Interleukin-1 Receptor Antagonist and Incident Depressive Symptoms Over 6 Years in Older Persons: The InCHIANTI Study

Yuri Milaneschi, Anna Maria Corsi, Brenda W. Penninx, Stefania Bandinelli, Jack M. Guralnik, Luigi Ferrucci

Research output: Contribution to journalArticle

Abstract

Background: We test the hypothesis that in older persons higher plasma levels of inflammatory markers predict the development of depressive symptoms during a 6-year follow-up. Method: This study is part of the InCHIANTI (Invecchiare in Chianti, aging in the Chianti area) study, a prospective population-based study of older persons. The sample consisted of 991 participants, ages 65 years and older. Serum levels of C-reactive protein, interleukin (IL)-1β, IL-1 receptor antagonist (ra), tumor necrosis factor-α, IL-6, IL-6 receptor, and IL-18 were measured. Depressive symptoms were assessed at baseline and at the 3- and 6-year follow-ups with the Center for Epidemiological Studies-Depression Scale (CES-D). Depressed mood was defined as CES-D > 20. Potential confounders were baseline variables related to sociodemographic, somatic health, and functional status. Results: At baseline, IL-1ra levels were significantly higher (p = .004) in depressed compared with nondepressed participants. After adjustment for confounders, among subjects free of depression at baseline, those in the third and fourth IL-1ra quartiles compared with those in the lowest quartile had, respectively, a 2.32-fold (95% confidence interval: 1.21-4.42, p = .01) and 2.78-fold (95% confidence interval: 1.47-5.26, p = .002) higher risk of developing depressed mood during a 6-year follow-up. Conclusions: In old age, persons with high plasma levels of IL1-ra had a higher risk of developing depressive symptoms over time. These findings suggest a potential causal role for inflammation in the development of depressive symptoms in older persons.

Original languageEnglish (US)
Pages (from-to)973-978
Number of pages6
JournalBiological Psychiatry
Volume65
Issue number11
DOIs
StatePublished - Jun 1 2009
Externally publishedYes

Fingerprint

Interleukin-1 Receptors
Depression
Interleukins
Epidemiologic Studies
Confidence Intervals
Interleukin-6 Receptors
Interleukin-18
Interleukin-1
C-Reactive Protein
Health Status
Interleukin-6
Tumor Necrosis Factor-alpha
Prospective Studies
Inflammation
Serum
Population

Keywords

  • Aging
  • cytokines
  • depression
  • inflammation

ASJC Scopus subject areas

  • Biological Psychiatry

Cite this

Milaneschi, Y., Corsi, A. M., Penninx, B. W., Bandinelli, S., Guralnik, J. M., & Ferrucci, L. (2009). Interleukin-1 Receptor Antagonist and Incident Depressive Symptoms Over 6 Years in Older Persons: The InCHIANTI Study. Biological Psychiatry, 65(11), 973-978. https://doi.org/10.1016/j.biopsych.2008.11.011

Interleukin-1 Receptor Antagonist and Incident Depressive Symptoms Over 6 Years in Older Persons : The InCHIANTI Study. / Milaneschi, Yuri; Corsi, Anna Maria; Penninx, Brenda W.; Bandinelli, Stefania; Guralnik, Jack M.; Ferrucci, Luigi.

In: Biological Psychiatry, Vol. 65, No. 11, 01.06.2009, p. 973-978.

Research output: Contribution to journalArticle

Milaneschi, Y, Corsi, AM, Penninx, BW, Bandinelli, S, Guralnik, JM & Ferrucci, L 2009, 'Interleukin-1 Receptor Antagonist and Incident Depressive Symptoms Over 6 Years in Older Persons: The InCHIANTI Study', Biological Psychiatry, vol. 65, no. 11, pp. 973-978. https://doi.org/10.1016/j.biopsych.2008.11.011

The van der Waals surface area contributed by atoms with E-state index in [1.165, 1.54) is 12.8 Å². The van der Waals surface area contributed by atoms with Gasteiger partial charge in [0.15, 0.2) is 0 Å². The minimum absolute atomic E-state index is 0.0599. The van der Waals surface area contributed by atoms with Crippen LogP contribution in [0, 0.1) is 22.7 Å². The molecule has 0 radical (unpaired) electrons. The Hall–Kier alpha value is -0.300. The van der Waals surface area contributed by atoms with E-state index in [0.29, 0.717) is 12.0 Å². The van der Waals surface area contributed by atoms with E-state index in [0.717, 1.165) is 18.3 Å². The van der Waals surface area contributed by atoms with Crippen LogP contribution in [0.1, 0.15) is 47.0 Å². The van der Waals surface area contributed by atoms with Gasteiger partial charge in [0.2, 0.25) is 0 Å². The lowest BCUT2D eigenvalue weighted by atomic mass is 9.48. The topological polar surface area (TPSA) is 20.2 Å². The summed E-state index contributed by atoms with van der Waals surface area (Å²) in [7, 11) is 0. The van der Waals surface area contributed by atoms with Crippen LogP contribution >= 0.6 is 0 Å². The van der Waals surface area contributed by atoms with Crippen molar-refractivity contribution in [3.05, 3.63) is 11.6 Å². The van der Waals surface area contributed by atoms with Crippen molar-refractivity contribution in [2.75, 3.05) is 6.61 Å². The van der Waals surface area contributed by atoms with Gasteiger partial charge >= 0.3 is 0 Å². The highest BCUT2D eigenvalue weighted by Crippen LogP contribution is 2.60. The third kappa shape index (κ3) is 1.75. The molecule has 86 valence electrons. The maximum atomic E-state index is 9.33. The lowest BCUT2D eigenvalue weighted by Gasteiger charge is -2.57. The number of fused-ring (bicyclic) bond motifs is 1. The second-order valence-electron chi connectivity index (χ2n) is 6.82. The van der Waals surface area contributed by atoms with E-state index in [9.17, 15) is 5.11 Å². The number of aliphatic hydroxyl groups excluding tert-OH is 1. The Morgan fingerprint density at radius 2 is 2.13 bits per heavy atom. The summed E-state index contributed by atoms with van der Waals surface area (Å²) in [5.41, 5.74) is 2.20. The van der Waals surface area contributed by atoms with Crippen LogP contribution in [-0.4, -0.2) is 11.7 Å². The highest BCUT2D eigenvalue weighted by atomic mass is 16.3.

Milaneschi, Yuri ; Corsi, Anna Maria ; Penninx, Brenda W. ; Bandinelli, Stefania ; Guralnik, Jack M. ; Ferrucci, Luigi. / Interleukin-1 Receptor Antagonist and Incident Depressive Symptoms Over 6 Years in Older Persons : The InCHIANTI Study. In: Biological Psychiatry. 2009 ; Vol. 65, No. 11. pp. 973-978.
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abstract = "Background: We test the hypothesis that in older persons higher plasma levels of inflammatory markers predict the development of depressive symptoms during a 6-year follow-up. Method: This study is part of the InCHIANTI (Invecchiare in Chianti, aging in the Chianti area) study, a prospective population-based study of older persons. The sample consisted of 991 participants, ages 65 years and older. Serum levels of C-reactive protein, interleukin (IL)-1β, IL-1 receptor antagonist (ra), tumor necrosis factor-α, IL-6, IL-6 receptor, and IL-18 were measured. Depressive symptoms were assessed at baseline and at the 3- and 6-year follow-ups with the Center for Epidemiological Studies-Depression Scale (CES-D). Depressed mood was defined as CES-D > 20. Potential confounders were baseline variables related to sociodemographic, somatic health, and functional status. Results: At baseline, IL-1ra levels were significantly higher (p = .004) in depressed compared with nondepressed participants. After adjustment for confounders, among subjects free of depression at baseline, those in the third and fourth IL-1ra quartiles compared with those in the lowest quartile had, respectively, a 2.32-fold (95{\%} confidence interval: 1.21-4.42, p = .01) and 2.78-fold (95{\%} confidence interval: 1.47-5.26, p = .002) higher risk of developing depressed mood during a 6-year follow-up. Conclusions: In old age, persons with high plasma levels of IL1-ra had a higher risk of developing depressive symptoms over time. These findings suggest a potential causal role for inflammation in the development of depressive symptoms in older persons.",
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